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I read the book and saw the movie. Tony Mendez is a true life "James Bond". What was fascinating was how ordinary Mr. Mendez makes himself sound like -a wife and kids in the suburbs, an art studio etc. However, after reading the book, you realize how extraordinary he is. Think about how dangerous it was for an American CIA agent to go into Iran at that time or any time since then. In fact in was more dangerous than going into Moscow during the Cold War. In Moscow, you would likely be thrown out of the country but not kiled. In the the movie you see Ben Affleck take off his wedding ring before he goes. The book explains that if you were caught, you wanted your captors to think you were single. Imagine the implications. At the same time the sheer audacity of the cover story was something that you wouldn't believe could come out of a government agency. The movie over dramatizes the events that occur to make it a more interesting story; but what makes this caper so successful in reality was how boring it really was. The elaborate Hollywood backstory was necessary both in case the Iranians checked, but also to sell a sceptical White House on trying it and then to sell the hidden Americans that they could actually pull it off. Part of the message here is that disguise is more than makeup, it is the attitude to support it and the backstory was necessary to make people believe it was real. In many ways this was a true "Mission Impossible" mission in the spirit of the TV series. The intersection between Hollywood and the spy world was also amazing. While there wasn't as much action as there would be in a movie ( or in the movie Argo) the reality was every bit as dangerous and what distinguishes a true professional is pulling off without triggering any suspicion. The cooperation of the Canadians was also extraordinary. They actually held a secret session of parliament to allow the Americans to use false Canadian pasports (but only for the 6 refugee Americans, Mr. Mendez as a CiA agent had to supply his own fake Canadian passport). It is details like this that make this book so interesting for me.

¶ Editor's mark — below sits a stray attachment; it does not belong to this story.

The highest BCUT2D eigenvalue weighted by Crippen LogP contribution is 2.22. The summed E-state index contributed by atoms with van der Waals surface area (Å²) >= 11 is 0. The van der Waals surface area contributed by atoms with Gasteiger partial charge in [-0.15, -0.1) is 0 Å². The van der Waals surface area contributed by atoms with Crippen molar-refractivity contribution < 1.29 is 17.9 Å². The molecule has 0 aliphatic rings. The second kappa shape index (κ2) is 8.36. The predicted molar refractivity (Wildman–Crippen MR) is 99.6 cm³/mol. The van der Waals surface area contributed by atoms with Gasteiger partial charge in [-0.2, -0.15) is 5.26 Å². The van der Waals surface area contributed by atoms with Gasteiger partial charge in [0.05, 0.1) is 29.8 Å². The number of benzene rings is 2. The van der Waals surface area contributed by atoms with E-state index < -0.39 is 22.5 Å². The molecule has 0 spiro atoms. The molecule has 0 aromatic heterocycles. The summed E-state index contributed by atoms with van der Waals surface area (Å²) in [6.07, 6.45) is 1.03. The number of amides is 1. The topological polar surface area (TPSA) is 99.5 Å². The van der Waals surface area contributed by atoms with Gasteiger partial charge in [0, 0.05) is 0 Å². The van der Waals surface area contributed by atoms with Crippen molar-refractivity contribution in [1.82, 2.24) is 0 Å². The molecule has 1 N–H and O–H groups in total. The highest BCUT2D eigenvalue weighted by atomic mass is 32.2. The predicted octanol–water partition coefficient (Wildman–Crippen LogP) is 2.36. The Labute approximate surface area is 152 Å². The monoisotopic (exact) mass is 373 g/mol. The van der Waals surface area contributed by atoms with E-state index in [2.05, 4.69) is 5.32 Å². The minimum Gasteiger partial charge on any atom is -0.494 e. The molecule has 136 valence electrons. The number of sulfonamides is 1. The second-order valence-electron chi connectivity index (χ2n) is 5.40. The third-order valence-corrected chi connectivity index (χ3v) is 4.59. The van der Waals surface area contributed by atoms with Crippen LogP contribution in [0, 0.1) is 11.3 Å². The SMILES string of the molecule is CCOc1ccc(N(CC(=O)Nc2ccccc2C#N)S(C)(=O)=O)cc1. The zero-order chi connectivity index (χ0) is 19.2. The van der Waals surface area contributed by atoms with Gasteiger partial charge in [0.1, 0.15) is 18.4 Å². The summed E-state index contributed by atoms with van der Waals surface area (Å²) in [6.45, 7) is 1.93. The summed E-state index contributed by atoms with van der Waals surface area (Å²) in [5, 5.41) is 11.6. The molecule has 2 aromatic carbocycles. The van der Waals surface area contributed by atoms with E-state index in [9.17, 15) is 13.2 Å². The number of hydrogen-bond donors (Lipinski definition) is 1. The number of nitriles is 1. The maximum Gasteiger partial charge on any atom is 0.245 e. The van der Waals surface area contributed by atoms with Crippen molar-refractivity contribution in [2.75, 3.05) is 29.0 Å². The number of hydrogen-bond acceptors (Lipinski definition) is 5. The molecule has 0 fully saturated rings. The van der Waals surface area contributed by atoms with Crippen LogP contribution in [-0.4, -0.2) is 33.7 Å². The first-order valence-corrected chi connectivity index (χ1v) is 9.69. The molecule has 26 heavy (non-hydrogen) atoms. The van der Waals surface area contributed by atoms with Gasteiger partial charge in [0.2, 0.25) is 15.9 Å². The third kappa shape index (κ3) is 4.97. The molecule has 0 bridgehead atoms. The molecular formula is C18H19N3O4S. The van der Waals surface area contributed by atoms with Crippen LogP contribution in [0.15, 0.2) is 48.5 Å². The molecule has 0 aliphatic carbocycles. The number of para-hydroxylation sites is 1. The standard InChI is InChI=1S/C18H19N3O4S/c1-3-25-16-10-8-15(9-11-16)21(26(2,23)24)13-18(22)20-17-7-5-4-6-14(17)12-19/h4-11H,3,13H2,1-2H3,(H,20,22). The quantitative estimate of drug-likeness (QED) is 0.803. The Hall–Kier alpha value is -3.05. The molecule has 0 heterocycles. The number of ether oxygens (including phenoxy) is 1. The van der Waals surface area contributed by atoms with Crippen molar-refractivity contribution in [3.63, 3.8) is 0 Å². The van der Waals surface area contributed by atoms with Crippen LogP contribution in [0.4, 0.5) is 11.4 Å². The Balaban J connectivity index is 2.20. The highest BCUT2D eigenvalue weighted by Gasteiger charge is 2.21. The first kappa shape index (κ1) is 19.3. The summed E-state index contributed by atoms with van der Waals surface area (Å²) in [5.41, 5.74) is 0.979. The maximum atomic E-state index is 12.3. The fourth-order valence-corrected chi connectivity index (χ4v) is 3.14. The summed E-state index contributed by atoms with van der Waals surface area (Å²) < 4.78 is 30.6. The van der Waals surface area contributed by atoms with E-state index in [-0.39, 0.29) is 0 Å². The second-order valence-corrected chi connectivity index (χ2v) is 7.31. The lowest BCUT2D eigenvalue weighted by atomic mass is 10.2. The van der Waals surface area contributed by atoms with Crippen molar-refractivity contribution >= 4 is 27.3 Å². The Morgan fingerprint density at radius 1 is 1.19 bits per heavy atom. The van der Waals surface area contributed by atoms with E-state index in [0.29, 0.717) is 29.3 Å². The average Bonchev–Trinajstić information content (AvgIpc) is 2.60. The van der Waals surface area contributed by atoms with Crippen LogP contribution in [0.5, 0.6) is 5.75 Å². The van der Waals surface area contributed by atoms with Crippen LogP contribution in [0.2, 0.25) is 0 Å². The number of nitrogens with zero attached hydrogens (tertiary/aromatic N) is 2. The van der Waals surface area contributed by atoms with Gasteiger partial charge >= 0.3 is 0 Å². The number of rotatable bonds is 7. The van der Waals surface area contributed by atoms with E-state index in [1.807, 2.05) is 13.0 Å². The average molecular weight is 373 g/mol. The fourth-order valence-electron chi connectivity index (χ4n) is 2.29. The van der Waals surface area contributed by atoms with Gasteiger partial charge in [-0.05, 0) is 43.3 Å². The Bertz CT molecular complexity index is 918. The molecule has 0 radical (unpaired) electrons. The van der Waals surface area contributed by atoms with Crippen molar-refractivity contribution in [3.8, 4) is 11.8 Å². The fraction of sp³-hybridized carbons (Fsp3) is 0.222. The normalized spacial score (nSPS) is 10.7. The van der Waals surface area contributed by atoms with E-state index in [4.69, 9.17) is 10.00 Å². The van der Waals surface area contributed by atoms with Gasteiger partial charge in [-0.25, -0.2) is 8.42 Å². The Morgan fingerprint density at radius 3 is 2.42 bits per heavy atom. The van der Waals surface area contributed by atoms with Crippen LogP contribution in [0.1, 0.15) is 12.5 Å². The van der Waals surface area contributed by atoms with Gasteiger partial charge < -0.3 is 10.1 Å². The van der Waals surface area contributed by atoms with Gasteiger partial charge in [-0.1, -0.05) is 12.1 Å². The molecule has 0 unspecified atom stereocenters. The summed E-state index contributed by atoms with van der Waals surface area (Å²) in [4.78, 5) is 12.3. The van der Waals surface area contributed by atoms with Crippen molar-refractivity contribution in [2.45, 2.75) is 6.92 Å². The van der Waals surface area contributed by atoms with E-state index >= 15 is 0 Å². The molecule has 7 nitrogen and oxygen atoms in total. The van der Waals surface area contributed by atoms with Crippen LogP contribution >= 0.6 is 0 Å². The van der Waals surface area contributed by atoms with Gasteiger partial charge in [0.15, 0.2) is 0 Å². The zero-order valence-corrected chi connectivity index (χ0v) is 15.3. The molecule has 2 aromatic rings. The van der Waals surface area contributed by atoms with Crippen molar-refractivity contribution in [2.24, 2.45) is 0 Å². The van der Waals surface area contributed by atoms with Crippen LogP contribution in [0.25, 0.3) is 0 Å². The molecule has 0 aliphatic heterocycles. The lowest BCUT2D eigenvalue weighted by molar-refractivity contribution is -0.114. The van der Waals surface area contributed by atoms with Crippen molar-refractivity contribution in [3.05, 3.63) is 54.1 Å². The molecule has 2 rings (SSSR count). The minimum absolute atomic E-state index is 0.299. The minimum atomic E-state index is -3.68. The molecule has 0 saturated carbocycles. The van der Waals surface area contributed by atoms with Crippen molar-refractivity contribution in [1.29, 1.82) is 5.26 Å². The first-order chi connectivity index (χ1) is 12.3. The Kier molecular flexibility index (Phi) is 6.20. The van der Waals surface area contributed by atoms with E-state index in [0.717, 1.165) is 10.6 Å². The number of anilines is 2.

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34 of 41 people found the following review helpful